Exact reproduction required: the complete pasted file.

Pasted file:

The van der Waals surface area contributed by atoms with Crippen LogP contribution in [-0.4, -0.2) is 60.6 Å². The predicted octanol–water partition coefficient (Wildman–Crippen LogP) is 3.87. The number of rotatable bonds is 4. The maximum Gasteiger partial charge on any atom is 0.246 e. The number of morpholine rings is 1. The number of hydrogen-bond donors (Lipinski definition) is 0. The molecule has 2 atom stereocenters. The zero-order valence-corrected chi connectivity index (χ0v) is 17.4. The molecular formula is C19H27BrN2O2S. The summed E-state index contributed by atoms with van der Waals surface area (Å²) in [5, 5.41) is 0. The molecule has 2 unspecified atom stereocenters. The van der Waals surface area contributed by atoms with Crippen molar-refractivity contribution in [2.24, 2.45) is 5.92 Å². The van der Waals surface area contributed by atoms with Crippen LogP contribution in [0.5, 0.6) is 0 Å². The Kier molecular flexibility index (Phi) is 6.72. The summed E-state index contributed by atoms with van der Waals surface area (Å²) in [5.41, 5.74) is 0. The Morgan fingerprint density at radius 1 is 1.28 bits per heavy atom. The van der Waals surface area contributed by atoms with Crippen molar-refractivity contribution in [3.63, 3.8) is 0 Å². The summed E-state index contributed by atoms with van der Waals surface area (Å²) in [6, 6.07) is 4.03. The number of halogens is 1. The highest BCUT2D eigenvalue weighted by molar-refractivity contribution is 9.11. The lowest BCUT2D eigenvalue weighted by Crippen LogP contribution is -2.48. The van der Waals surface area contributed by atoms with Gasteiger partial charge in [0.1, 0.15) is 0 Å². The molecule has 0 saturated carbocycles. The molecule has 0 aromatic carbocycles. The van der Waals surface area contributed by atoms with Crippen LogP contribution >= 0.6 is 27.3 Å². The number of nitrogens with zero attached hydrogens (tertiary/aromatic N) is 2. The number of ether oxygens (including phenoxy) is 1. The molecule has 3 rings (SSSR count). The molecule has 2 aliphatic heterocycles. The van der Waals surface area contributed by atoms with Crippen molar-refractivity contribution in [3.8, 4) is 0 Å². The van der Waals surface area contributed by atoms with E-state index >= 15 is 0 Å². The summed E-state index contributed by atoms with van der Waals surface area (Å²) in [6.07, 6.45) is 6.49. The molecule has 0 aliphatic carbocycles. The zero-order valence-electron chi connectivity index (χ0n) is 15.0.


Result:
The van der Waals surface area contributed by atoms with Crippen LogP contribution in [-0.4, -0.2) is 60.6 Å². The predicted octanol–water partition coefficient (Wildman–Crippen LogP) is 3.87. The number of rotatable bonds is 4. The maximum Gasteiger partial charge on any atom is 0.246 e. The number of morpholine rings is 1. The number of hydrogen-bond donors (Lipinski definition) is 0. The molecule has 2 atom stereocenters. The zero-order valence-corrected chi connectivity index (χ0v) is 17.4. The molecular formula is C19H27BrN2O2S. The summed E-state index contributed by atoms with van der Waals surface area (Å²) in [5, 5.41) is 0. The molecule has 2 unspecified atom stereocenters. The van der Waals surface area contributed by atoms with Crippen molar-refractivity contribution in [2.24, 2.45) is 5.92 Å². The van der Waals surface area contributed by atoms with Crippen LogP contribution in [0.5, 0.6) is 0 Å². The Kier molecular flexibility index (Phi) is 6.72. The summed E-state index contributed by atoms with van der Waals surface area (Å²) in [5.41, 5.74) is 0. The Morgan fingerprint density at radius 1 is 1.28 bits per heavy atom. The van der Waals surface area contributed by atoms with Crippen molar-refractivity contribution in [3.63, 3.8) is 0 Å². The summed E-state index contributed by atoms with van der Waals surface area (Å²) in [6, 6.07) is 4.03. The number of halogens is 1. The highest BCUT2D eigenvalue weighted by molar-refractivity contribution is 9.11. The lowest BCUT2D eigenvalue weighted by Crippen LogP contribution is -2.48. The van der Waals surface area contributed by atoms with Gasteiger partial charge in [0.1, 0.15) is 0 Å². The molecule has 0 saturated carbocycles. The molecule has 0 aromatic carbocycles. The van der Waals surface area contributed by atoms with Crippen LogP contribution >= 0.6 is 27.3 Å². The number of nitrogens with zero attached hydrogens (tertiary/aromatic N) is 2. The number of ether oxygens (including phenoxy) is 1. The molecule has 3 rings (SSSR count). The molecule has 2 aliphatic heterocycles. The van der Waals surface area contributed by atoms with Crippen molar-refractivity contribution in [3.8, 4) is 0 Å². The van der Waals surface area contributed by atoms with E-state index >= 15 is 0 Å². The summed E-state index contributed by atoms with van der Waals surface area (Å²) in [6.07, 6.45) is 6.49. The molecule has 0 aliphatic carbocycles. The zero-order valence-electron chi connectivity index (χ0n) is 15.0.